Generally, we advocate that you write down only what you need to, but all the above factors, and some others, have to be considered when you decide how formal the requirements specification is to be. In some situations it is necessary to do a lot of detailed requirements specification before any implementation work. In other situations implementation work can start as soon as the goals, stakeholders and first cut scoping has been sketched out. Volere, because it provides a requirements knowledge framework, is successfully used by projects at both ends of this scale of formality/agility.
The simple answer is that you gather the requirements needed for one iteration at a time. The hard part of that is planning the iteration. We suggest you make use of business events as the basis for each iteration. We have found that business events give partitions of the system that are independent form each other, and generally comply with the users’ ideas on how the system can be released.
Saying you don’t have time for requirements is the same as saying you don’t have any requirements, or that the software does not have to meet requirements. And if it does not have to meet requirements, we have some software you can have, free.
Requirements do not take a long time when you look at the result of not doing the requirements. There is evidence that getting the requirements correctly means a shorter delivery time, and lower overall cost of the software.
The scope of the work defines the business area you are studying in order to find the real requirements for the product. In other words, by understanding the business being done, you will come to build a product that fits better with the users’ work, and subsequently need less revision later.
The scope of the product defines that part of the work scope—in other words the business you have studied—you decided will best be done by automating it. You write the requirements for whatever is inside the product scope.
A fit criterion is a measurement for a requirement. It is needed because some requirements are too vague or ambiguous to be properly useful. For example, “The product shall be easy to use” is well-intentioned, but not yet able to be implemented. However, if you add a fit criterion such as “75% of first-time users shall be able to buy the correct cinema tickets within 90 seconds, without using the help functionality” makes it clear to the designer what is needed to make the product successful.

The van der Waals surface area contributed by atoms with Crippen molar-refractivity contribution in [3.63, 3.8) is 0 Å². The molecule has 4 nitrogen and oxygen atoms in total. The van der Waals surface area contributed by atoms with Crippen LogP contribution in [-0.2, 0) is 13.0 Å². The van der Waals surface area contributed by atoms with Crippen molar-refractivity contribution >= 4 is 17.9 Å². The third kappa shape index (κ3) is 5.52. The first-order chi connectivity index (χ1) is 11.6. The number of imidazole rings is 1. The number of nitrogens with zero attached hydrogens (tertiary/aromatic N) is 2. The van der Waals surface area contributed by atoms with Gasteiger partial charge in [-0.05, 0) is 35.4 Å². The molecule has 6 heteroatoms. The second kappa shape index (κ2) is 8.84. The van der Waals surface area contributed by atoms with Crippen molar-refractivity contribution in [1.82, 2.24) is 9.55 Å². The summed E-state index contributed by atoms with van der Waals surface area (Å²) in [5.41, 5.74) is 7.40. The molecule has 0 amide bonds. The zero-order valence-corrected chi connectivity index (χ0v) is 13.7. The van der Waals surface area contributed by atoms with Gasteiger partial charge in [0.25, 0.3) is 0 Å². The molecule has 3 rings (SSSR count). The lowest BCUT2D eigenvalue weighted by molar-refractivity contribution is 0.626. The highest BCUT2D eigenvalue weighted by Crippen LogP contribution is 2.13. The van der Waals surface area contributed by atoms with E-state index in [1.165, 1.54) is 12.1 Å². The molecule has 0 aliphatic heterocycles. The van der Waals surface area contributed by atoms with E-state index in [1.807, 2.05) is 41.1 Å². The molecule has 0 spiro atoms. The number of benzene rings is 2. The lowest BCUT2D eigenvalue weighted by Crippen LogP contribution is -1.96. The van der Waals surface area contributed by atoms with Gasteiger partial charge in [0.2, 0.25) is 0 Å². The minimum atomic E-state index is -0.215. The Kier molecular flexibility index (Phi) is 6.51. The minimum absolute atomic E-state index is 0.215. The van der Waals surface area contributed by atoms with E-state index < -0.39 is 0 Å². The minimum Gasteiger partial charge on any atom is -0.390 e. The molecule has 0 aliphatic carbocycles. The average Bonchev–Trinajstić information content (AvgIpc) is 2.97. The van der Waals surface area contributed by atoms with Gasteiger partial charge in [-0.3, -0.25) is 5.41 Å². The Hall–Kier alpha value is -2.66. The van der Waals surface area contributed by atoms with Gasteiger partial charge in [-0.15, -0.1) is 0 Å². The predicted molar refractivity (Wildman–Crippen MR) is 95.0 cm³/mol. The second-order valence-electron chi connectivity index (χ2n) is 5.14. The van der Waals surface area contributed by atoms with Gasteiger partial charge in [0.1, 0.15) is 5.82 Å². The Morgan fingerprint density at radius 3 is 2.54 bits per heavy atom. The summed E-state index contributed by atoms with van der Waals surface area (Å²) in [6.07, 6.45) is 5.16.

You negotiate the fit criterion with the appropriate stakeholders, and writing it helps you to discover the real intention for the requirement. You can also think if the fit criterion as the input conditions for the eventual test of the software, rather than the test itself.
Not when you compare it to the time it takes to correct software that turns out not the meet the real requirements. Nowadays, requirements are gathered incrementally, which means that development gets under way earlier, and the staffing is more even throughout the project.
Usually faster development times. When the programmers are give the correct requirements, they get the right software sooner. Correct requirements eliminate the lengthy (and expensive) reworking that always follows when the wrong software is delivered to the users. This is fairly well documented.
The Volere process is not a rigid prescription that has to be obediently followed, but rather a set of activities and deliverables that bring results. Many clients adapt Volere and incorporate its activities into their own process.
You need to understand the need for requirements. There are no prescribed prerequisites, but we expect you have some knowledge of the software development cycle, and know about the need for requirements.
Immediately apply what you have learned to your current project. The part that you focus on depends on where you are in your life cycle, but at the very do a quick audit on your current deliverables by using the template as your checklist. In the last session of the course you will discuss and formulate your own particular strategy with the instructor and your fellow participants.
Prototypes are an integral part of requirements gathering. However, there is a difference between a prototype built for requirements-gathering purposes and a design prototype.
Requirements are gathered based on the needs of the business. It is unlikely that someone in India can conduct workshops and interviews with your business users to determine their needs. In fact it is safe to say that requirements are the part of software development that cannot be outsourced.